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Ensoniq made its bank on affordable sampling with the groundbreaking (and price-busting) Mirage and its synthetic companion, the ESQ-1. Before long, the company's customers began clamouring for machines of a more professional quality and the company responded with the EPS sampler and its effects-laden, improved-fidelity offspring, the EPS 16+.
They sold like the proverbial hotcakes to legions of users who quickly found them to be, well, less than dependable. This writer used to drag a pair of EPS samplers to gigs, well aware that either machine could drop dead at any given moment, flashing the dreaded “SYSTEM ERROR 018” across its fluorescent display.
To its credit, Ensoniq was always quick to repair the samplers that come in from the field, and even more to its credit, it learned from its mistakes, and when it came time for the follow up, it did it right and then some, resulting in the now-classic ASR-10.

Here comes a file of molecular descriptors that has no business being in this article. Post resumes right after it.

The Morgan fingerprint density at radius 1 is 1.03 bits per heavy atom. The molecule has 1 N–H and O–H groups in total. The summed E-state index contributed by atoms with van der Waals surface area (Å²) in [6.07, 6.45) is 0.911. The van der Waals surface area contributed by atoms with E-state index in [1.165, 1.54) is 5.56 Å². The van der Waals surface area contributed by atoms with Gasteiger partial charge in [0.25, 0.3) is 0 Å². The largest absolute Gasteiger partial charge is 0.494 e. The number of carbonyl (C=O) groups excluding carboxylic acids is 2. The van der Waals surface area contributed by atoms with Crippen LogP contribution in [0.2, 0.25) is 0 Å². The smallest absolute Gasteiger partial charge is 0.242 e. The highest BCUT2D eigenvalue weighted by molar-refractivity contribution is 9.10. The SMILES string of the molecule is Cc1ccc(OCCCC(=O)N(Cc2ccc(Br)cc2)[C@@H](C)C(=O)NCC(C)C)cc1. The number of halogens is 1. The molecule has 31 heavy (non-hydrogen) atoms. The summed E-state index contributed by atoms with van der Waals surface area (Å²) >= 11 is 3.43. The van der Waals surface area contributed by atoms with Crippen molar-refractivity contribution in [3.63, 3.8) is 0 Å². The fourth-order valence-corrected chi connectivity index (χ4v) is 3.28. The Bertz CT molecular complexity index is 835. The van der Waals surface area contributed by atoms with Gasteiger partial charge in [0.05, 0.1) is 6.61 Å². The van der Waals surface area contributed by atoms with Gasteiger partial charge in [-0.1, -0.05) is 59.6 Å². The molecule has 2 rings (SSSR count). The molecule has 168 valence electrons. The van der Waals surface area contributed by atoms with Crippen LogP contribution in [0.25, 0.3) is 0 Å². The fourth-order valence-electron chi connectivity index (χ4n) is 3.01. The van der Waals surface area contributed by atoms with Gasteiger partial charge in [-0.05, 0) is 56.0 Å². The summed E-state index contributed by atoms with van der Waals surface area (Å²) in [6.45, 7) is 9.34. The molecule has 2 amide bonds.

The ASR-10 was a massive machine. It was big, sleek and looked like a million bucks. Sounded like it too, thanks to a high resolution sampling engine and 64 of the best effects (culled from the swanky DP/4 effects processor) ever to grace a workstation.
The DP/4 wasn’t the only Ensoniq product to lend technology to the ASR-10. Samples could be stored and played back in much the same way as could Ensoniq’s Transwaves from the company’s VFX synthesizers. A trio of envelope generators, LFO, noise generator and a modulation matrix came together to form a very powerful synthesis engine.
There was, of course, the ever-popular Ensoniq sequencer, allowing 16 tracks at 96 PPQ resolution. 80 sequences could be stored and chained into a song. Oh, and the ASR-10 could actually sample while the sequencer was running!
And let’s not forget the 'tape recorder', that allowed two tracks of audio recording that could coincide with the sequencer. Wow. Did we mention that it resampled, too?
Obviously, the ASR-10 was a machine to be reckoned with and it is still widely sought after on the second-hand market. A terrific machine.